Novartis to sack 8,000 employees globally

On Tuesday, Novartis stated that a previously planned reorganization initiative might result in the loss of 8,000 employees, or approximately 7.4% of its worldwide workforce, including up to 1,400 in Switzerland.

The job cutbacks are a part of a restructuring program the Swiss pharmaceutical giant launched in April with a target savings goal of at least $1 billion by 2024. Previously, Chief Executive Vas Narasimhan had estimated the job layoffs to be in the “single digit thousands”.

In a statement sent through email, Novartis said that implementation of its new organizational structure, which entailed combining its pharmaceuticals and oncology business groups and would eventually result in the elimination of jobs throughout the organization, had gone well.

The declaration backed up an earlier account of the cuts in the Swiss publication Tages Anzeiger.

The firm stated that out of the approximately 8,000 roles affected internationally, 1,400 positions might be affected in Switzerland. It also stated that it now employed 108,000 people worldwide, including 11,600 people in Switzerland.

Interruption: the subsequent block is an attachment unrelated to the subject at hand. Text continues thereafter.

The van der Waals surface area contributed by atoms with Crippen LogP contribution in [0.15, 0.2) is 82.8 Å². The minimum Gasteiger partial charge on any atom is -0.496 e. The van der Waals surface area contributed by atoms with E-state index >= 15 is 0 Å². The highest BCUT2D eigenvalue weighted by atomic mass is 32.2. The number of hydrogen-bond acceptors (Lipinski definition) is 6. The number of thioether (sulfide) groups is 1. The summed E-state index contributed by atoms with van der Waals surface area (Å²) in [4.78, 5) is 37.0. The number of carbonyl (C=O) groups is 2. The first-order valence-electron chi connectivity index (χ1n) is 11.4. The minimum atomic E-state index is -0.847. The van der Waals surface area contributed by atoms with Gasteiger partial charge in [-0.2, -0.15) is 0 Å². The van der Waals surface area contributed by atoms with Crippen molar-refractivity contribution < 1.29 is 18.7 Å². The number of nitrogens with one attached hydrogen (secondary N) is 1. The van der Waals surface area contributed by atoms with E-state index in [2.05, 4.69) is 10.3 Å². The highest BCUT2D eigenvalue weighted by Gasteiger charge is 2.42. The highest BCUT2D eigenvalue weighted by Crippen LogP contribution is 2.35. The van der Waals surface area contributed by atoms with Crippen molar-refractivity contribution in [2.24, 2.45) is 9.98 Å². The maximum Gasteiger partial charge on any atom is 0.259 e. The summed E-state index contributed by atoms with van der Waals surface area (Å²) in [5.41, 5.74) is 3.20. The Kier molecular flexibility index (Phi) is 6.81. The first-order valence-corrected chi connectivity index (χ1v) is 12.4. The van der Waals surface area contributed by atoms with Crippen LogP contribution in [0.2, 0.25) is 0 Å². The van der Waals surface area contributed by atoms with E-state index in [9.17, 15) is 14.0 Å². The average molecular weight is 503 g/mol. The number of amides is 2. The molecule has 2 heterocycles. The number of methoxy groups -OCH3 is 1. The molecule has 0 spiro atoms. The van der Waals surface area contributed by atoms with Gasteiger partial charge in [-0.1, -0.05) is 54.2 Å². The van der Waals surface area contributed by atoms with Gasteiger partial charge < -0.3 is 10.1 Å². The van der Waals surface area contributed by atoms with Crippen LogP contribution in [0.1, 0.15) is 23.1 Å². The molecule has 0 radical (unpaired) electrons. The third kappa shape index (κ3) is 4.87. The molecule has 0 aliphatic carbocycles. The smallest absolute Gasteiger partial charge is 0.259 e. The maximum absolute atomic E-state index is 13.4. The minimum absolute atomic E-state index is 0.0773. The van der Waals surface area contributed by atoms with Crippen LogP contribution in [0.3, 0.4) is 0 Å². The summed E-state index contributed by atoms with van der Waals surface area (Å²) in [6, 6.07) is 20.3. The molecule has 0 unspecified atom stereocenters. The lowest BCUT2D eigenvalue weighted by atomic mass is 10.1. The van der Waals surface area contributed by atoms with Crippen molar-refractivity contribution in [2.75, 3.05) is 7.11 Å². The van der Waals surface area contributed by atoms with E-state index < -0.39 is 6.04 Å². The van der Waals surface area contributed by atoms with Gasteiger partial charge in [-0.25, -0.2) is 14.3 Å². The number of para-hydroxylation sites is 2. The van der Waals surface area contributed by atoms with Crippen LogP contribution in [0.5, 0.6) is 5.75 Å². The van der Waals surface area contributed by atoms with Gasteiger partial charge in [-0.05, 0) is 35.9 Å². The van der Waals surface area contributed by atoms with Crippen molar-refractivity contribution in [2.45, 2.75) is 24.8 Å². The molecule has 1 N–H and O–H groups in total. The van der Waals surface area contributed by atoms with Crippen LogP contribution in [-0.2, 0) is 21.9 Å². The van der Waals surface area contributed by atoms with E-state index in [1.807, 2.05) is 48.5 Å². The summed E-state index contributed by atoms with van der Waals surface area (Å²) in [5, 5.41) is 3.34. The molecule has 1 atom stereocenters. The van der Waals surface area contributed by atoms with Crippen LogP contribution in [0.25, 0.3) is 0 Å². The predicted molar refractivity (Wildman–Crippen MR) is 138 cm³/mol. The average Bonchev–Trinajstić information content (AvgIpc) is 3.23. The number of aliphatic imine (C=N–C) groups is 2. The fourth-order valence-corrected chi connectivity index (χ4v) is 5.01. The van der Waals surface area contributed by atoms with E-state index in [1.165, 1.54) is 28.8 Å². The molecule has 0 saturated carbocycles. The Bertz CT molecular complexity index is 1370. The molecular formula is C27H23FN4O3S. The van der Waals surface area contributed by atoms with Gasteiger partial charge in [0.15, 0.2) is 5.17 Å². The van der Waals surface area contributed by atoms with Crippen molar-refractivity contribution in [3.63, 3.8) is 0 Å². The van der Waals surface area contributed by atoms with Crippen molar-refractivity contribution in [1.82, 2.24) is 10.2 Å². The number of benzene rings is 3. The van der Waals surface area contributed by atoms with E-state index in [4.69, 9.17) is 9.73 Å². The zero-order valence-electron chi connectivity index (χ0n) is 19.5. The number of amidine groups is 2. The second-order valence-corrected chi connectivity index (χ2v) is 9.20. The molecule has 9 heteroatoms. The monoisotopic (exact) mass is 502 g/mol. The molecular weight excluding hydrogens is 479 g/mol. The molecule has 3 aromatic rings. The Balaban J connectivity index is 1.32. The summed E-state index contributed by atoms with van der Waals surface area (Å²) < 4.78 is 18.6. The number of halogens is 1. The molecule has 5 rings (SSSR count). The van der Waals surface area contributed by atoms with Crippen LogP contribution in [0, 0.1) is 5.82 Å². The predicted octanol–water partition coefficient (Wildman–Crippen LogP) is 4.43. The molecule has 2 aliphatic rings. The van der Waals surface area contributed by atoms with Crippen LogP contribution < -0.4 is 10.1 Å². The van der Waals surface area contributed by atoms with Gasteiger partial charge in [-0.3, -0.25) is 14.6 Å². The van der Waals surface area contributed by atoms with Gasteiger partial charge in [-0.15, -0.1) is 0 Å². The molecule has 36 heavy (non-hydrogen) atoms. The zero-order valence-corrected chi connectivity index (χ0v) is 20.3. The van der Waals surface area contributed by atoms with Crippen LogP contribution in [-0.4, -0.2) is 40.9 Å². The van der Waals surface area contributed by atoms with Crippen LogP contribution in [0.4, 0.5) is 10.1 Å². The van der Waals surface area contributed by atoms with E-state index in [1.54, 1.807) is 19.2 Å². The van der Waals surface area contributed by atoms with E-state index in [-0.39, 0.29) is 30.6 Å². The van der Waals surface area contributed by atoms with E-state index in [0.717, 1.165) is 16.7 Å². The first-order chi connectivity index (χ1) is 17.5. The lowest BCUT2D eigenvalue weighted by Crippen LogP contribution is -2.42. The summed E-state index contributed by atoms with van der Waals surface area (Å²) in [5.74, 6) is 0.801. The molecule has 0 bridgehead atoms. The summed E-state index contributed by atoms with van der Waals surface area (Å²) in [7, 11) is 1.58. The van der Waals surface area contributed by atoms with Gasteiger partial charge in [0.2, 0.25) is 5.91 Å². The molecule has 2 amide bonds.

It stated that as part of the organizational restructuring announced in April, the cost savings would come mostly from eliminating redundant structures as it would no longer operate its oncology and non-oncology medicines businesses independently.

The new structure will be put into place over the upcoming months, according to Novartis.

As the Swiss drug giant enjoys massive cash infusions, including $20.7 billion last year from the sale of its 33 percent stake in Roche back to the Swiss rival and from a potential sale of its Sandoz unit, a producer of affordable generic medications, CEO Narasim is looking to improve his efficiency credentials.

By year’s end, Novartis promised to have finished its evaluation of Sandoz.

Novartis has stated that it will have adequate purchasing power to make acquisitions of businesses and technology to improve its growth prospects, despite intentions to buy back up to $15 billion worth of shares.

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